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Reports


  • 20-May-2019

    English

    Measuring Distance to the SDG Targets 2019 - An Assessment of Where OECD Countries Stand

    The Sustainable Development Goals (SDGs) set a broad and ambitious programme for the world to achieve by 2030. With 17 Goals, underpinned by 169 Targets, the complex and integrated nature of the 2030 Agenda presents national governments with huge challenges for implementation. To assist countries, the OECD has developed a unique methodology allowing comparison of progress across SDG goals and targets. Based on the UN Global List of 244 indicators, this study evaluates the distance that OECD countries need to travel to meet SDG targets for which data is currently available. This 2019 edition of the study presents the latest results for OECD countries, both on average and individually, as well as new exploratory approaches to assessing progress over time and transboundary aspects of the SDGs. By providing a high-level overview of countries’ strengths and weaknesses in performance across the SDGs, this study aims to support member countries in navigating the SDGs and in setting their own priorities for action within the broad 2030 Agenda.
  • 18-May-2019

    English

    Informality and Poverty in Zambia - Findings from the 2015 Living Standards and Monitoring Survey

    As Zambia plans for extending social protection coverage, this high level of informality will be an important challenge for the social protection system, in particular in terms of coordinating both non-contributory social assistance mechanisms and contributory social insurance programmes. This report on informality and poverty presents useful and critical information to support comprehensive policy dialogue on suitable interventions for extension of coverage by providing in-depth analyses of the socioeconomic characteristics of informal workers and analyzing the relationship between household welfare and formal/informal employment status of household members. For the first time this study provides a detailed distributional analysis of welfare and wellbeing levels of informal workers in Zambia.
  • 15-May-2019

    English

    SIGI 2019 Regional Report for Eurasia

    Over the past decade, the Social Institutions and Gender Index (SIGI) has consistently shown that governments need to look at discriminatory laws, social norms and practices to achieve gender equality and promote women’s empowerment. This 2019 regional report provides an overview of the main outcomes of the SIGI in 12 Eurasian countries in relation to women and the family, their physical integrity, access to productive and financial resources and their civic rights, as well as the economic cost they represent. Building on these outcomes, the report provides a set of tailored regional policy recommendations to enhance Eurasia's governmental efforts to deliver their gender-equality commitments through a three-pronged approach: legal reforms and transformative gender policies, laws through community mobilisation and empowerment, and policy efficiency through accountability and monitoring.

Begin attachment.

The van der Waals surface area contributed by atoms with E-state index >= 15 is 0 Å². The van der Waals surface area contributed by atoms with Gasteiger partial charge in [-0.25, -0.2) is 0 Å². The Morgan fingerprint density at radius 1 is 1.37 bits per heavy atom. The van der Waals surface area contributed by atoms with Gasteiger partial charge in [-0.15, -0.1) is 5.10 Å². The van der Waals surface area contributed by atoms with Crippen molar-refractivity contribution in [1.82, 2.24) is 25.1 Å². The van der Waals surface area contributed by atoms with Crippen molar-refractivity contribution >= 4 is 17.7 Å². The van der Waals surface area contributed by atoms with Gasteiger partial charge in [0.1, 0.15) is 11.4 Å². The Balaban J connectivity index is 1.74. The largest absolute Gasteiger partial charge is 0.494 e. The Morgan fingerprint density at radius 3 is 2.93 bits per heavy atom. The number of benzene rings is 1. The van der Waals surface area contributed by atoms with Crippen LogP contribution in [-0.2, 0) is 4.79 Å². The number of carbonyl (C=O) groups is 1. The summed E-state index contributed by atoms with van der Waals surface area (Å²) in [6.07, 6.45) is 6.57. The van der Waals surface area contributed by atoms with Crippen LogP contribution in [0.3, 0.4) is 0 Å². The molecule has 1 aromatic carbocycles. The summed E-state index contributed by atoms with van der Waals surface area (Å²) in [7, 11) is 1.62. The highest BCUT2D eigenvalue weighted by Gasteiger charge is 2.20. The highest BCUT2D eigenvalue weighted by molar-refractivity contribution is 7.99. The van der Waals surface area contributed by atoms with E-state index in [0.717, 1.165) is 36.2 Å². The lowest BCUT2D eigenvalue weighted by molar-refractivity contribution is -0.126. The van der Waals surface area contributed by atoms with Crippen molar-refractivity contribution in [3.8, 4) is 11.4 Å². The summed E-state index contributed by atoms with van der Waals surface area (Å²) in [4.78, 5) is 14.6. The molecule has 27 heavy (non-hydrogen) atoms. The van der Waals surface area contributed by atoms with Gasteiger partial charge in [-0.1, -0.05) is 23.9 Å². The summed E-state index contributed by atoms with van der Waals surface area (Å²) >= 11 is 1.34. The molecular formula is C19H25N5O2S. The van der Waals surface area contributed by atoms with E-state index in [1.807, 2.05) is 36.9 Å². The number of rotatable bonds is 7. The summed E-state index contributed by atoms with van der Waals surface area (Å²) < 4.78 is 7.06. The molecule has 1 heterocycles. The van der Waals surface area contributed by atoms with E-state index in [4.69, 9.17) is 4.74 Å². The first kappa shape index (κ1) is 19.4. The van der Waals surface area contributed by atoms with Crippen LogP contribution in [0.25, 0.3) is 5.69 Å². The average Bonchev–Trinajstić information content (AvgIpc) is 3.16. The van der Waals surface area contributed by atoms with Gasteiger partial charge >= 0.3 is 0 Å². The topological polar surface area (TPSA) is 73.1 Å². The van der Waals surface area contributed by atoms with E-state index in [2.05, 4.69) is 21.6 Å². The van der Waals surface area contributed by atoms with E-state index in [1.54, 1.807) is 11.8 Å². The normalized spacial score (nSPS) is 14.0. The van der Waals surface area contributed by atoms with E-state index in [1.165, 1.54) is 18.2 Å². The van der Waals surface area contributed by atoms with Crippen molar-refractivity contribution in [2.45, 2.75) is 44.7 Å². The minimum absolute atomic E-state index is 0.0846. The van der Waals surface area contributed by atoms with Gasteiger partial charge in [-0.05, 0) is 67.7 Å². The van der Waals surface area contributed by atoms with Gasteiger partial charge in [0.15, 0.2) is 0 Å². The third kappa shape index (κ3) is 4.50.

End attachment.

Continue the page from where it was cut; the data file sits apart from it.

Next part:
• 7-May-2019

    English

    Investing in Youth: Finland

    The series Investing in Youth builds on the expertise of the OECD on youth employment, social support and skills. It covers both OECD countries and key emerging economies. The report on Finland presents new results from a comprehensive analysis of the situation of young people in Finland, exploiting various sources of survey-based and administrative data. It provides a detailed assessment of education, employment and social policies in Finland from an international perspective, and offers tailored recommendations to help improve the school-to-work transition. Earlier reviews in the same series have looked at youth policies in Brazil (2014), Latvia and Tunisia (2015), Australia, Lithuania and Sweden (2016), Japan (2017), Norway (2018) and Peru (2019).
  • 6-May-2019

    English, PDF, 1,131kb

    Lessons from the EU-SPS Programme: Optimising the role of development partners for social protection

    This paper examines how donors and development partners have supported developing countries in establishing social protection systems. It charts the evolution of social protection across Africa, Asia and Latin America since the 1990s and analyses how donors have both responded to and contributed to this trajectory.